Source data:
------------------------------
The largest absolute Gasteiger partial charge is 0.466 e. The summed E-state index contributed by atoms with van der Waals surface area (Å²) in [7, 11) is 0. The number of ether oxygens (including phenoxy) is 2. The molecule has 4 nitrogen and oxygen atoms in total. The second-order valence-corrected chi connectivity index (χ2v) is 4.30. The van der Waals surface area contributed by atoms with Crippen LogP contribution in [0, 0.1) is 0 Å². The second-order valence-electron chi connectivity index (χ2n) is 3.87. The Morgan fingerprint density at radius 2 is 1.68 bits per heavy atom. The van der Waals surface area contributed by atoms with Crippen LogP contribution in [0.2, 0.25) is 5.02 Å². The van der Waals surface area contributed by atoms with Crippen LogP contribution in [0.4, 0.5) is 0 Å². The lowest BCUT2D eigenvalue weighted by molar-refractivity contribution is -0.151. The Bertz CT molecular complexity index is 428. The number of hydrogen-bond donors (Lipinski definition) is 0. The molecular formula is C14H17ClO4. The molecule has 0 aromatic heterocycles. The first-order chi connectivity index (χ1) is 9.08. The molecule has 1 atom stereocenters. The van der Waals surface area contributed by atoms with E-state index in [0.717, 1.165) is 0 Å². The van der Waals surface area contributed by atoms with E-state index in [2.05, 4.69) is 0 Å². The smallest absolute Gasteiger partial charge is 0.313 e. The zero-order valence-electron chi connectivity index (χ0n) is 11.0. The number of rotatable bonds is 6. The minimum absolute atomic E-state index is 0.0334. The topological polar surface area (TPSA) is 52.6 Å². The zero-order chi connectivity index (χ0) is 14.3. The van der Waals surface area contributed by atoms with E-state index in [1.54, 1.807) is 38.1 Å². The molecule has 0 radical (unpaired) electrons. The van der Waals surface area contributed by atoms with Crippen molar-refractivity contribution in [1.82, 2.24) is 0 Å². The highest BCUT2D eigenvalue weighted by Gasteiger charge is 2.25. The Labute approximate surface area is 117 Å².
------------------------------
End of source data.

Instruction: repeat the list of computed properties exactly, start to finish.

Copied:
The largest absolute Gasteiger partial charge is 0.466 e. The summed E-state index contributed by atoms with van der Waals surface area (Å²) in [7, 11) is 0. The number of ether oxygens (including phenoxy) is 2. The molecule has 4 nitrogen and oxygen atoms in total. The second-order valence-corrected chi connectivity index (χ2v) is 4.30. The van der Waals surface area contributed by atoms with Crippen LogP contribution in [0, 0.1) is 0 Å². The second-order valence-electron chi connectivity index (χ2n) is 3.87. The Morgan fingerprint density at radius 2 is 1.68 bits per heavy atom. The van der Waals surface area contributed by atoms with Crippen LogP contribution in [0.2, 0.25) is 5.02 Å². The van der Waals surface area contributed by atoms with Crippen LogP contribution in [0.4, 0.5) is 0 Å². The lowest BCUT2D eigenvalue weighted by molar-refractivity contribution is -0.151. The Bertz CT molecular complexity index is 428. The number of hydrogen-bond donors (Lipinski definition) is 0. The molecular formula is C14H17ClO4. The molecule has 0 aromatic heterocycles. The first-order chi connectivity index (χ1) is 9.08. The molecule has 1 atom stereocenters. The van der Waals surface area contributed by atoms with E-state index in [0.717, 1.165) is 0 Å². The van der Waals surface area contributed by atoms with E-state index in [2.05, 4.69) is 0 Å². The smallest absolute Gasteiger partial charge is 0.313 e. The zero-order valence-electron chi connectivity index (χ0n) is 11.0. The number of rotatable bonds is 6. The minimum absolute atomic E-state index is 0.0334. The topological polar surface area (TPSA) is 52.6 Å². The zero-order chi connectivity index (χ0) is 14.3. The van der Waals surface area contributed by atoms with E-state index in [1.54, 1.807) is 38.1 Å². The molecule has 0 radical (unpaired) electrons. The van der Waals surface area contributed by atoms with Crippen molar-refractivity contribution in [1.82, 2.24) is 0 Å². The highest BCUT2D eigenvalue weighted by Gasteiger charge is 2.25. The Labute approximate surface area is 117 Å².